Thursday, January 06, 2005

Christmas and the New Year

Being western european and predominantly Catholic, one would expect the Spanish Christmas celebrations to be similar to those of Ireland. However a Spanish flavour to the festivities mean some surprising differences.

The first of the festive dinners is on Christmas Eve as opposed to the day of the 25th. This is a family gathering of obligation and is named "La Noche Buena" meaning The Good Night. Strangely no universal Christmas menu exists as such, with the vast majority of Madrid families having their own eating traditions. Red cabbage is the common vegetable of the day while households vary between roast lamb and seafood such as barnacles, baby eel, and sea bream. The Barnacles were particularly popular after last years public apprehension caused by the Prestige disaster. Naturally there are some who eat turkey but this is a newly imported practise. There is however a traditional dessert called Turron. This seems to be an all encompassing name to describe a huge variety of sweet cakes, which have absolutely nothing in common except for the time of year that they are eaten. I have counted more than eight varieties with some named after areas such as Turron de Alicante.

With the exception of Catalonia, December 26th which is Saint Stephens Day is not celebrated and therefore not a bank holiday. As a result much of the population find themselves unwillingly back at work until the second of the Christmas gatherings which is held on New Years Eve. It is referred to as "La Noche Vieja" , meaning Old Night and this too is an obligatory family meal. To spend New Years Eve without family is considered unthinkable and completely out of the question. Therefore those who wish to celebrate with friends will normally wait to ring in the New Year with their kin and only then hit the town. As a result many prefer to celebrate with companions on the previous night, December 30th.

It is Madrid tradition to gather in the main city centre plaza, Sol, for the New Year countdown. The custom is to swallow a grape for each month of the year as the clock chimes. Here groups can usually be seen passing around a bottle of Cava (Spanish Champagne) or Asturian Cider to help wash down the hastily guzzled grapes. The revellers who do turn up in Sol are usually those who finish work too late to make it home, those who managed to escape the dinner table early, those who dragged along their family, or of course foreigners like myself.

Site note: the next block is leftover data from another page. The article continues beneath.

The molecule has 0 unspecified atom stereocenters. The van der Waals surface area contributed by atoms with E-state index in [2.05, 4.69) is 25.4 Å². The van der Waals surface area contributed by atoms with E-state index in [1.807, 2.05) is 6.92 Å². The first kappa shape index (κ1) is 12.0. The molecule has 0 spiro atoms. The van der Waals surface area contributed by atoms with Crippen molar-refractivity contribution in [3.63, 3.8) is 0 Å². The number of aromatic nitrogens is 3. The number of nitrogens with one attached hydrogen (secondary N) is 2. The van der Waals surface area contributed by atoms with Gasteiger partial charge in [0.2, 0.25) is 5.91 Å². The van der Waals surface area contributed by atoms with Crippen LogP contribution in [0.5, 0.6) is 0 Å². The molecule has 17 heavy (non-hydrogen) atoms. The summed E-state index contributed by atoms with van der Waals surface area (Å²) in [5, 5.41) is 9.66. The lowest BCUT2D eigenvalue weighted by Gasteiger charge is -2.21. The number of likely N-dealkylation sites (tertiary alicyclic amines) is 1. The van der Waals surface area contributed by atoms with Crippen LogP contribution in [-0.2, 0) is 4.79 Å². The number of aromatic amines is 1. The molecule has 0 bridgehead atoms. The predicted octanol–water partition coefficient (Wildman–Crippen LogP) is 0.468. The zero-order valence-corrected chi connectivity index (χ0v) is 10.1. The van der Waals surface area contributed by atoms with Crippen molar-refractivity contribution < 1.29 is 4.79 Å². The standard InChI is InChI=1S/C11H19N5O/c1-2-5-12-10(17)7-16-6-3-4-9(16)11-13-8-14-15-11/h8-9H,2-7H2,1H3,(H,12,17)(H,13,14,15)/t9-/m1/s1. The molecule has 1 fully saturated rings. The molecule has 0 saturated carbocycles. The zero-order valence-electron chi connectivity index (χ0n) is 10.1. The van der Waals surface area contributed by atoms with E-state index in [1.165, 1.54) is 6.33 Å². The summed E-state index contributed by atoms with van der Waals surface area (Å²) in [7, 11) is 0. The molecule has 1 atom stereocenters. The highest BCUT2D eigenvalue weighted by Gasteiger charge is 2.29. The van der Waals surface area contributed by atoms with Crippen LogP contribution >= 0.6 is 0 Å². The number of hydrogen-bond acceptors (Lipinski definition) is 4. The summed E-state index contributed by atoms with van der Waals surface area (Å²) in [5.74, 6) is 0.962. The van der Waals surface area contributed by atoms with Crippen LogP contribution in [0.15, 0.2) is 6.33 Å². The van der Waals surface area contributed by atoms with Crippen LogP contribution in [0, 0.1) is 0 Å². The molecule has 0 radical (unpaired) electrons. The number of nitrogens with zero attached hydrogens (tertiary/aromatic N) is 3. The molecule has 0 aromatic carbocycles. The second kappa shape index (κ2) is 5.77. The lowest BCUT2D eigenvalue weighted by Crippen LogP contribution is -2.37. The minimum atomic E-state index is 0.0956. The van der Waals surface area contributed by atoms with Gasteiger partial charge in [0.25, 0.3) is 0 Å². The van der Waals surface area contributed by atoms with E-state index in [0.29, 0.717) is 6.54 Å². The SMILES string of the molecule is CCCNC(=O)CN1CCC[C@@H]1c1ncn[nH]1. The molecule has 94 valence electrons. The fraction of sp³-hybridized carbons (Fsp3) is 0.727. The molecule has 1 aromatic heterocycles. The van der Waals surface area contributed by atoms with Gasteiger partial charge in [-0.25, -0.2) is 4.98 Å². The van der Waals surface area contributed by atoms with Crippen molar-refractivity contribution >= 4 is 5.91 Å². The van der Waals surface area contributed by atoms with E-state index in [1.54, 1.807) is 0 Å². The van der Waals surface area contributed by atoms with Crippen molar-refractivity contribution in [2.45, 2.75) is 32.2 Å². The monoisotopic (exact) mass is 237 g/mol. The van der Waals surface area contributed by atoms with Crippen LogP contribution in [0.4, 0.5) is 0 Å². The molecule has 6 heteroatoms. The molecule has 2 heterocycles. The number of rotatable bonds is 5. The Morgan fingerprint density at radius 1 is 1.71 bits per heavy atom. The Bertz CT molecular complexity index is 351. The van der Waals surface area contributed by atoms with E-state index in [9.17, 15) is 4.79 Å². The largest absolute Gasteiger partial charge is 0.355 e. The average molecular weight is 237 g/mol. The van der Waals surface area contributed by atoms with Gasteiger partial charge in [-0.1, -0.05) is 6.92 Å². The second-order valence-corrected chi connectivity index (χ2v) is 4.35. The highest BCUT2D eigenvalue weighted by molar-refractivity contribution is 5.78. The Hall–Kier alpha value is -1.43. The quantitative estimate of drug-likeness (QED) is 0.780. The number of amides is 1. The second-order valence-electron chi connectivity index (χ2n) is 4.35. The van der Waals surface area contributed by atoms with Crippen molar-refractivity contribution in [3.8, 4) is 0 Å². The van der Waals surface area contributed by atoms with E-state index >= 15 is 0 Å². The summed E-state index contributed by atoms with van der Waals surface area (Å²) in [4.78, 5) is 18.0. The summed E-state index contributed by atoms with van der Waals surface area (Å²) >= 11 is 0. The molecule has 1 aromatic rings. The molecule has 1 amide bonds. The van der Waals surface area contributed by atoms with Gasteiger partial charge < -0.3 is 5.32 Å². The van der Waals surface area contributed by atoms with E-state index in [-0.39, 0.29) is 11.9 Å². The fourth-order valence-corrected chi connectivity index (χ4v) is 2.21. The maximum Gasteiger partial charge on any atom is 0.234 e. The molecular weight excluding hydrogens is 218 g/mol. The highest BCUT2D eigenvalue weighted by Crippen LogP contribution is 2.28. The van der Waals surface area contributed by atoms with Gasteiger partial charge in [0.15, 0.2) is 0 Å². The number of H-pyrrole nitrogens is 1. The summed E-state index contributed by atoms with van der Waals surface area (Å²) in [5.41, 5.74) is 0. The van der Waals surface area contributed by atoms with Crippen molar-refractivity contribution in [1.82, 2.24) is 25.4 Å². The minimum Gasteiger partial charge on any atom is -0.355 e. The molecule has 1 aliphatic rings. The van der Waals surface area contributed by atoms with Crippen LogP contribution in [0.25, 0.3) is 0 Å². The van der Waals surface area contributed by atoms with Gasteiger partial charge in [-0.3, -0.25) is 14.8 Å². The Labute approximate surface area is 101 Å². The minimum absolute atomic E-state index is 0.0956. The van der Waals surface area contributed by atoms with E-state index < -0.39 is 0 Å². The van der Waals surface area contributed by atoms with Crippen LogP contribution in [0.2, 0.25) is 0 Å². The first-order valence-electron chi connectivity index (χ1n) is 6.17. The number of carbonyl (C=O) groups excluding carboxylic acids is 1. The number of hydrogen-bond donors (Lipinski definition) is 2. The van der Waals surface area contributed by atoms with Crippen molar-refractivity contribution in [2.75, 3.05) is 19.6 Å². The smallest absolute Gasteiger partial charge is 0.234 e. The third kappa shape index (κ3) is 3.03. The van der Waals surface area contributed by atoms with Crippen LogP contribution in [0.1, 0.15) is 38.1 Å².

The third and last of the family feasts occurs on January 6th, Los Reyes Magos (The Magic Kings). We in Ireland think of Little christmas as nothing more than the date on which the decorations must come down. In Spain however this is undoubtedly just as big (if not bigger) an occasion than Christmas Eve. While the children in Ireland have already broken or grown tired of their new presents, the Spanish in a slightly more biblical tradition are only unwrapping the gifts brought by Balthazar, Melchoir and Kaspar. Unfortunately however Los Reyes falls at the very end of the school holidays which does not give the children very much time for enjoyment of their new toys. As a result of this and not due to European Deregulation, Santa Claus has been contracted in. It is therefore becoming increasingly common on Christmas night for Father Christmas who, slowly edging in on the territorial monopoly of The Three Kings, delivers some "but not all" of the presents. But one thing that has never changed down through the ages is that before going to bed on the night of Los Reyes, children will usually leave out three glasses of Cava for the Magic Kings aswell as three slices of Roscon (traditional Los Reyes cake). For the three camels there is a large basin of water and as opposed to christmas stockings each child in the house will position a pair of shoes.